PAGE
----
Quoting R A Brown <[log in to unmask]>:

> Eldin Raigmore wrote:
> > BTW thanks for your posts on that thread!
> >
> > On Mon, 11 Aug 2008 14:04:29 +0200, Benct Philip Jonsson
> > <[log in to unmask]> wrote:
> >> [snip]
> [snip]
> [snip]
> >
> >> [snip]
> >> In German and the Scandinavian languages the
> >> adverbal derivation coincides with the neuter
> >> nominative singular of the adjective (which
> >> happens to be a zero morpheme in German but not in
> >> Scandinavian).
> One finds this to a limited extend in ancient Greek and Latin (the
> grammar books normally say its the accusative of the neuter; but as that
> is _always_ identical to the nominative, it comes to the same thing). Is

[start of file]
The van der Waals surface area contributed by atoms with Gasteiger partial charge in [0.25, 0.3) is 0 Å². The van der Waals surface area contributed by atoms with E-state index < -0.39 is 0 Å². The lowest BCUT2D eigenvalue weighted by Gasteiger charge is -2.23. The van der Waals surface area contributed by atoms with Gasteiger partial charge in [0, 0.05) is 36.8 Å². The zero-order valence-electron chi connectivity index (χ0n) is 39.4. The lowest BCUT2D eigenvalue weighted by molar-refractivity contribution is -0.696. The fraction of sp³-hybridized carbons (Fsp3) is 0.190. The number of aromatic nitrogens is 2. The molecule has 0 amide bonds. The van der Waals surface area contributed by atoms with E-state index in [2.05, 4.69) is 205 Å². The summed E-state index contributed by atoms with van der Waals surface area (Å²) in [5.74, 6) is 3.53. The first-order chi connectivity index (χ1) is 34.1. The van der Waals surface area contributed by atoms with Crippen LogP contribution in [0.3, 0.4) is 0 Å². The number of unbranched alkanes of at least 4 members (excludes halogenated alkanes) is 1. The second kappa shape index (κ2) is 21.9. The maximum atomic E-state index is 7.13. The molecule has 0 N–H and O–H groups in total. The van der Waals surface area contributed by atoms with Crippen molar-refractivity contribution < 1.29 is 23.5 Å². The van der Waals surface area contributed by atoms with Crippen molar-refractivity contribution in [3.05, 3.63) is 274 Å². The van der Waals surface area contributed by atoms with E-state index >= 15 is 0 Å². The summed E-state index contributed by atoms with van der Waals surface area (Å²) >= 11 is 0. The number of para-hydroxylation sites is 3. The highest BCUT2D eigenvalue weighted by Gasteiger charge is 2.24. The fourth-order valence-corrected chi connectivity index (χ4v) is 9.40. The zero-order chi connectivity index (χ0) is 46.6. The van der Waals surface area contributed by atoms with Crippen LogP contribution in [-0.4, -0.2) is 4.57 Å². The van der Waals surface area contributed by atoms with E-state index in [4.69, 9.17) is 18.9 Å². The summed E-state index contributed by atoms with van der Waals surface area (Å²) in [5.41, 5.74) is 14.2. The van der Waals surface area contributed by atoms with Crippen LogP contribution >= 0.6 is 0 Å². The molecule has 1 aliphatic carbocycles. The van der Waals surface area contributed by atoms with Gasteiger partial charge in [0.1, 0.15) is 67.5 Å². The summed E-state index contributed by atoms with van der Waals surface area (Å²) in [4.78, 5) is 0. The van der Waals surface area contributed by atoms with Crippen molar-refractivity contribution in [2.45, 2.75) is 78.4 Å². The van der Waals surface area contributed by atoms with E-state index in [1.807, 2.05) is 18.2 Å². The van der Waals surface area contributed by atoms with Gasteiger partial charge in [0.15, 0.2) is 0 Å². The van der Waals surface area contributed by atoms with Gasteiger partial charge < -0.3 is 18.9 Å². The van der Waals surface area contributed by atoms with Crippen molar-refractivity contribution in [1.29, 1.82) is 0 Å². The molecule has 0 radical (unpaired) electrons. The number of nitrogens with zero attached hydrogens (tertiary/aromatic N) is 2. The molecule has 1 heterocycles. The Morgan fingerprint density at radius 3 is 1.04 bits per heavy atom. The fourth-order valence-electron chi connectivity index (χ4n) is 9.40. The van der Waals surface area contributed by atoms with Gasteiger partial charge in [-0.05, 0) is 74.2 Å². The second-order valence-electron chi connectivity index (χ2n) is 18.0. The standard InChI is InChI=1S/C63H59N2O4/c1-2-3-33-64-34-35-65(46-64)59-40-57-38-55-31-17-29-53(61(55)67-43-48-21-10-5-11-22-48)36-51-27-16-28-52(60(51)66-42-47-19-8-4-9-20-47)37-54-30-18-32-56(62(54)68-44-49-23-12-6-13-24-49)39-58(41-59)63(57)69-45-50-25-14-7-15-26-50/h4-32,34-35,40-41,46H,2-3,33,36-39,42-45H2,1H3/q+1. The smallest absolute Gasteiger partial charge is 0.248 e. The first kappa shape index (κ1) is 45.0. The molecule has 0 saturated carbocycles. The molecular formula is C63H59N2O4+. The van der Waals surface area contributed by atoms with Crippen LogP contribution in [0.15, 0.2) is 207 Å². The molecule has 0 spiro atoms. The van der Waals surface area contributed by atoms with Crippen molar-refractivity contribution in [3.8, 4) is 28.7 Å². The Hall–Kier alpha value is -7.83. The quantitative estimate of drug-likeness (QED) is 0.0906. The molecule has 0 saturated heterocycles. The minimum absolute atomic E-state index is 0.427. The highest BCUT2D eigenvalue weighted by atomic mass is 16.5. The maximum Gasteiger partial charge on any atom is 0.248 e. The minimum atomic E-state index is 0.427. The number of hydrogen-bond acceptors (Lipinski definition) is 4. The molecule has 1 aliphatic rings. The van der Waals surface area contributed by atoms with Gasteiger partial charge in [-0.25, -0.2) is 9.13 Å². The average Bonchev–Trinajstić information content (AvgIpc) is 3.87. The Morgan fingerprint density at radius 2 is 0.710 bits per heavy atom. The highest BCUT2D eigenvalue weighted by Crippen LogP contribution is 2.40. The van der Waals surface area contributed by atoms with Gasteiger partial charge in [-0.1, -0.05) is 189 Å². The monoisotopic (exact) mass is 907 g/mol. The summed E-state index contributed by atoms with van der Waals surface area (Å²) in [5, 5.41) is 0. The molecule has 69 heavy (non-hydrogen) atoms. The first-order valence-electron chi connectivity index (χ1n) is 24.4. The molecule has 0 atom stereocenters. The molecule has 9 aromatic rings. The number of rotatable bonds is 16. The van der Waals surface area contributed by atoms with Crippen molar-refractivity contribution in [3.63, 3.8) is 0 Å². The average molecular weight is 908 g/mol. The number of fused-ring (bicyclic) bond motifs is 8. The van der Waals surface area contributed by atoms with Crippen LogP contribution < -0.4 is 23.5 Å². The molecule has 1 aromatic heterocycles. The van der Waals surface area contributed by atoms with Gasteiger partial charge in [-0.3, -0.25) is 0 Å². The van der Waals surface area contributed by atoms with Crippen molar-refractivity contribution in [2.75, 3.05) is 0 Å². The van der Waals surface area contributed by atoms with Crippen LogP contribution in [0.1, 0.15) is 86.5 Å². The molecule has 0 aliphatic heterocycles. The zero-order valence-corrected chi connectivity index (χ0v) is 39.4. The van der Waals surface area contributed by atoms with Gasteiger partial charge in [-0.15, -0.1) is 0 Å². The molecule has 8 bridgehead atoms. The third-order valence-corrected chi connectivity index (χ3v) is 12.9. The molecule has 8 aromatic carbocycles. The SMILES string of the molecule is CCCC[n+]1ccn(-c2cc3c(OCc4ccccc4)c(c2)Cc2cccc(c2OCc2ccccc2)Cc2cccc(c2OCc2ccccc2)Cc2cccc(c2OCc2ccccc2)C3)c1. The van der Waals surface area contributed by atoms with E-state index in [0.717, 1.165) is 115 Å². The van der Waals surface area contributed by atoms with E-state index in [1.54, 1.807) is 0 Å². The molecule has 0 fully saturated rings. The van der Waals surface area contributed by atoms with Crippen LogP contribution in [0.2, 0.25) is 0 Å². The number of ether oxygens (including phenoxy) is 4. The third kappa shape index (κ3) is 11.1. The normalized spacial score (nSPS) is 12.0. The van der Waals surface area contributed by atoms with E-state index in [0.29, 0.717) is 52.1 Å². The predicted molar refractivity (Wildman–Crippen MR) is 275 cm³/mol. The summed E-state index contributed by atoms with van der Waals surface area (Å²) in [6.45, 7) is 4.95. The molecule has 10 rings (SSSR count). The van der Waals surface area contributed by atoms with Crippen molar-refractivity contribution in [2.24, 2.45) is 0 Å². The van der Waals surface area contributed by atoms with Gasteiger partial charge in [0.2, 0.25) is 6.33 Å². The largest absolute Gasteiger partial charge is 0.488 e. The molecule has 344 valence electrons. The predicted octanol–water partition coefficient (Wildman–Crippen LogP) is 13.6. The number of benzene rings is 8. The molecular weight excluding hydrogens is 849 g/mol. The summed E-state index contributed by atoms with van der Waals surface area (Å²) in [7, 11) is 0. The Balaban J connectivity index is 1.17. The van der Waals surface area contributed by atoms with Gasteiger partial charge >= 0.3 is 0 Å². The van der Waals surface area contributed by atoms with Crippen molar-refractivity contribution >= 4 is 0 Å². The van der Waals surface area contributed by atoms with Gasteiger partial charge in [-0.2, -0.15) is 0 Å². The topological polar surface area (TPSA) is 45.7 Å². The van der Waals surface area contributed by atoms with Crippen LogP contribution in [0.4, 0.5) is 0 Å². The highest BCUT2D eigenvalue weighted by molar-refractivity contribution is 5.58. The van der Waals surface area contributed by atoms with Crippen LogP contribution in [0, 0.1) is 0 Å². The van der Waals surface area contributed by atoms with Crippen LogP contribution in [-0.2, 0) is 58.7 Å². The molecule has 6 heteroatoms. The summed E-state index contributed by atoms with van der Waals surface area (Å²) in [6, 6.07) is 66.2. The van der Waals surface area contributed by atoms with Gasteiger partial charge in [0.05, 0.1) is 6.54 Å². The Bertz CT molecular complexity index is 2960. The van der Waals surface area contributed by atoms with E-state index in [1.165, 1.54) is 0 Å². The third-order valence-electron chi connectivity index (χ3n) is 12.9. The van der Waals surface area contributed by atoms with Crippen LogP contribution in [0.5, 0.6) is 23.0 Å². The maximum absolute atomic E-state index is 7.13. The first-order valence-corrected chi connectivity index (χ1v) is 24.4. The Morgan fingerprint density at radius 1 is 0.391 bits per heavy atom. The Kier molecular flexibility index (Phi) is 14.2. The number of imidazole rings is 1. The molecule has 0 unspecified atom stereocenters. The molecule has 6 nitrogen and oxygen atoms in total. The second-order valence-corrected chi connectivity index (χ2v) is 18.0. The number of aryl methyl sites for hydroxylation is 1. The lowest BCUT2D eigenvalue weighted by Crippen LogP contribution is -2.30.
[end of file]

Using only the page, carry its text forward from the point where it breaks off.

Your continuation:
> this an inherited IE phenomenon?

FWIW, Beekes* says that the accusatives of nouns and adjectives often served as
adverbs in PIE, citing examples in Greek, Latin, Gothic, Old Church Slavonic,
and Sanskrit.

Where does, incidentally, the neuter singular indefinite -t in Scandinavian
adjectives come from?

* Comparative Indo-European Linguistics, 1995, p217-8

Andreas Johansson